Gregory H. Barnhill
(Baltimore Sun)

Gregory H. Barnhill, a career investment banker who embraced and promoted hundreds of civic projects and charities, ended his life Friday evening in Baltimore County. He was 59 and lived in Stevenson.

"Greg was a very good citizen who always believed in giving back," said former Rep. Helen Delich Bentley, a friend. "He was always one of the businessmen to be counted upon in any activity beneficial to Baltimore or to the state."

Mr. Barnhill spent much of his early career with the old Alex. Brown & Sons. After its purchase by Bankers Trust and Deutsche Bank, where he was an official, he joined Baltimore-based Brown Advisory, where he was a partner.

"He was very successful at both firms and adapted well to the changing needs of the many private and institutional clients he served across the U.S. and in Europe and the Middle East," said Michael D. Hankin, Brown Advisory president and CEO. "Greg was often at the center of activities at Brown Advisory and in the community, and people sought his advice and input regularly."

Mr. Hankin recalled his colleague for his "intelligence, charitable and caring nature, and diligent work ethic." He called him a "dear friend [and] colleague who well understood the meaning of partner and mentor."

Friends recalled Mr. Barnhill for his breezy personality, ready smile — and as a troubadour for Baltimore and Maryland.

He lobbied for and brought the around-the-world sailing regatta, now known as the Volvo Ocean Race, to Maryland. A philanthropist, he also served on the boards of the Maryland Historical Society, Greater Baltimore Medical Center and Harbor Hospital, among many other institutions and causes.

"He was my younger brother, and he was my hero," said his brother, Robert B. Barnhill of Baltimore. "He was incredibly successful, and he gave tremendous love. His energy was boundless and he was always pushing the envelope. He always had the deal of the day. Even as a little guy, he lived life to the fullest."

His brother said Mr. Barnhill had been diagnosed with prostate cancer and had undergone surgery. "He was battling aggressive cancer that had metastasized. Then he contracted Lyme's disease and with that treatment, he became terribly sick. He just wasn't himself," he said.

Born in Baltimore and raised in Timonium, he was a 1971 graduate of McDonogh School, where he played lacrosse. He earned a bachelor's degree in economics at Brown University in 1975.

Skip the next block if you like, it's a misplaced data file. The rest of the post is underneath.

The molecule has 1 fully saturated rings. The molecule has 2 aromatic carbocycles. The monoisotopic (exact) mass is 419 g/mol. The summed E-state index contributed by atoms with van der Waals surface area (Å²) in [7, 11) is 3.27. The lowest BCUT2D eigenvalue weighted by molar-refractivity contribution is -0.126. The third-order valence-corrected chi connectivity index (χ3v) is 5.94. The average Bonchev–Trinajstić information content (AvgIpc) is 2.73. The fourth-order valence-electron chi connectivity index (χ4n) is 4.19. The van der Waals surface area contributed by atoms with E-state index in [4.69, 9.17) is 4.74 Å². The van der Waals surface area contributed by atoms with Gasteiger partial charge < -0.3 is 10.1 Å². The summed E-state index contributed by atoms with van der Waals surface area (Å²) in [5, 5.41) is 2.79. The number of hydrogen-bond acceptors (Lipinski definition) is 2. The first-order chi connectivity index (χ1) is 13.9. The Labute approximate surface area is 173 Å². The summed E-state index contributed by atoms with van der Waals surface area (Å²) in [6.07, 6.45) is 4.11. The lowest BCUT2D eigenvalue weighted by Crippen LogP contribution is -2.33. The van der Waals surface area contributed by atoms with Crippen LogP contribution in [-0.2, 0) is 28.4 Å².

He returned to Baltimore in the 1970s. Friends said he heard of the city's dollar-house program and renovated a dilapidated dwelling in the Ridgely's Delight neighborhood.

He joined downtown Baltimore investment firm Alex. Brown & Sons in 1975, where he worked for many years. In the late 1980s and 1990s, he was a senior member of Brown's international-equity sales team. In 1999, after Brown was initially purchased by Bankers Trust, and then bought by Deutsche Bank AG, he was named head of the Baltimore-based institution's sales team.

He retired as a managing director of institutional equity sales at Deutsche Bank in 2003. He then rejoined many of his former colleagues at Brown Advisory. A 2003 Baltimore Sun article said he managed about $4.5 billion of investors' money. He had been a board member of a retail brokerage business, Brown Advisory Securities LLC.

He also served on the boards of Pure Bioscience, Osiris Therapeutics and Flavorx.

Mr. Barnhill, who had homes in Nantucket, Key Largo, Fla., and Henlopen Acres, Del., worked to make Maryland a stop in the around-the-world Whitbread race, now known as the Volvo Ocean Race.

"Greg was unfailingly optimistic and he loved Baltimore," said J. Stanley Heuisler, former director of the Columbus Center. "I worked with him and others laying the groundwork for the group which successfully lobbied for and then brought the Whitbread race to Baltimore. The event was, of course, a home run. Greg deserves a lion's share of the credit. He will be missed."

Friends said Mr. Barnhill often worked behind the scenes.

"Greg held the rank of lieutenant colonel in the Maryland Defense Force," said Courtney B. Wilson, director of the Baltimore & Ohio Railroad Museum and a former commander of the defense organization. "He served in the finance corps and spent countless hours using his considerable knowledge counseling deploying and returning Maryland National Guard members and their families on personal financial matters."

Family members said Mr. Barnhill served so many organizations that he kept a stack of invitations to their events. He often attended functions, if only for a few minutes. He called his appearances a "fly-by," his brother said.

"He had a saying: 'You're not late if you're there before it's over,' " his brother recalled.

Friends called his brief appearances "Barnhill moments."

Mr. Wilson said, "He was a friend to all and an enemy to none. I saw him do it many times — attend four or five events a night. He would serve a charity for a long term or serve as a gala chairman for a short period of time. He had an enormous capacity to raise money, and he made you fall in love with the charity he was supporting."

Mary Lou DiNardo, a friend who lives in New York City, said, "While Greg was an internationally successful businessman, the most important things in his life were his wife, his son and his extended family."

Services will be held at 2 p.m. Thursday at the Episcopal Church of the Redeemer, 5603 N. Charles St.

In addition to his brother, survivors include his wife of 28 years, the former Lisa Angelozzi; a son, Scott Barnhill, a student at Villanova University; another brother, Jay Edgar Barnhill of Timonium; and a sister, Nancy Ann Barnhill Wallace of Tequesta, Fla.